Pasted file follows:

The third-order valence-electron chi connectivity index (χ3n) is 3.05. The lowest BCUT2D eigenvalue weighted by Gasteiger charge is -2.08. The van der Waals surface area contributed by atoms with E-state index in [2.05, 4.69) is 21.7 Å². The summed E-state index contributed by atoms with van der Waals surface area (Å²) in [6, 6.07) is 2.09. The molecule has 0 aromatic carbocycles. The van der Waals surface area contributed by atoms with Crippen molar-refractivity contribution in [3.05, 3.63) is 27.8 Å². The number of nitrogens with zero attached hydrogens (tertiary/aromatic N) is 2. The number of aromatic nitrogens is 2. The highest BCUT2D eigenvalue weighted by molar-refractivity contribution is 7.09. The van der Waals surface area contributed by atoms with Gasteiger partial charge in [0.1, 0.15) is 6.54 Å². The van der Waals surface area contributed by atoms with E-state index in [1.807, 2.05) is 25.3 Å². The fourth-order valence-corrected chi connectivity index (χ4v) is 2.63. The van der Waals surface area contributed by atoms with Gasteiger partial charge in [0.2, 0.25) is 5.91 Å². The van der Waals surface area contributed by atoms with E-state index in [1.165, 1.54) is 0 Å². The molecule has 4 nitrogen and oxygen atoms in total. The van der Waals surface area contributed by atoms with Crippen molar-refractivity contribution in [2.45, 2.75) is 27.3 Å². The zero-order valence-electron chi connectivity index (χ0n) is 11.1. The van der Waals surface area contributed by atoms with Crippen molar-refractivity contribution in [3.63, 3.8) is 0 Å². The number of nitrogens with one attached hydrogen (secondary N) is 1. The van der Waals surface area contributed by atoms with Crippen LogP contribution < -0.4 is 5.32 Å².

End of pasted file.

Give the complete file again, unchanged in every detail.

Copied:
The third-order valence-electron chi connectivity index (χ3n) is 3.05. The lowest BCUT2D eigenvalue weighted by Gasteiger charge is -2.08. The van der Waals surface area contributed by atoms with E-state index in [2.05, 4.69) is 21.7 Å². The summed E-state index contributed by atoms with van der Waals surface area (Å²) in [6, 6.07) is 2.09. The molecule has 0 aromatic carbocycles. The van der Waals surface area contributed by atoms with Crippen molar-refractivity contribution in [3.05, 3.63) is 27.8 Å². The number of nitrogens with zero attached hydrogens (tertiary/aromatic N) is 2. The number of aromatic nitrogens is 2. The highest BCUT2D eigenvalue weighted by molar-refractivity contribution is 7.09. The van der Waals surface area contributed by atoms with Gasteiger partial charge in [0.1, 0.15) is 6.54 Å². The van der Waals surface area contributed by atoms with E-state index in [1.807, 2.05) is 25.3 Å². The fourth-order valence-corrected chi connectivity index (χ4v) is 2.63. The van der Waals surface area contributed by atoms with Gasteiger partial charge in [0.2, 0.25) is 5.91 Å². The van der Waals surface area contributed by atoms with E-state index in [1.165, 1.54) is 0 Å². The molecule has 4 nitrogen and oxygen atoms in total. The van der Waals surface area contributed by atoms with Crippen molar-refractivity contribution in [2.45, 2.75) is 27.3 Å². The zero-order valence-electron chi connectivity index (χ0n) is 11.1. The van der Waals surface area contributed by atoms with Crippen molar-refractivity contribution in [3.63, 3.8) is 0 Å². The number of nitrogens with one attached hydrogen (secondary N) is 1. The van der Waals surface area contributed by atoms with Crippen LogP contribution < -0.4 is 5.32 Å².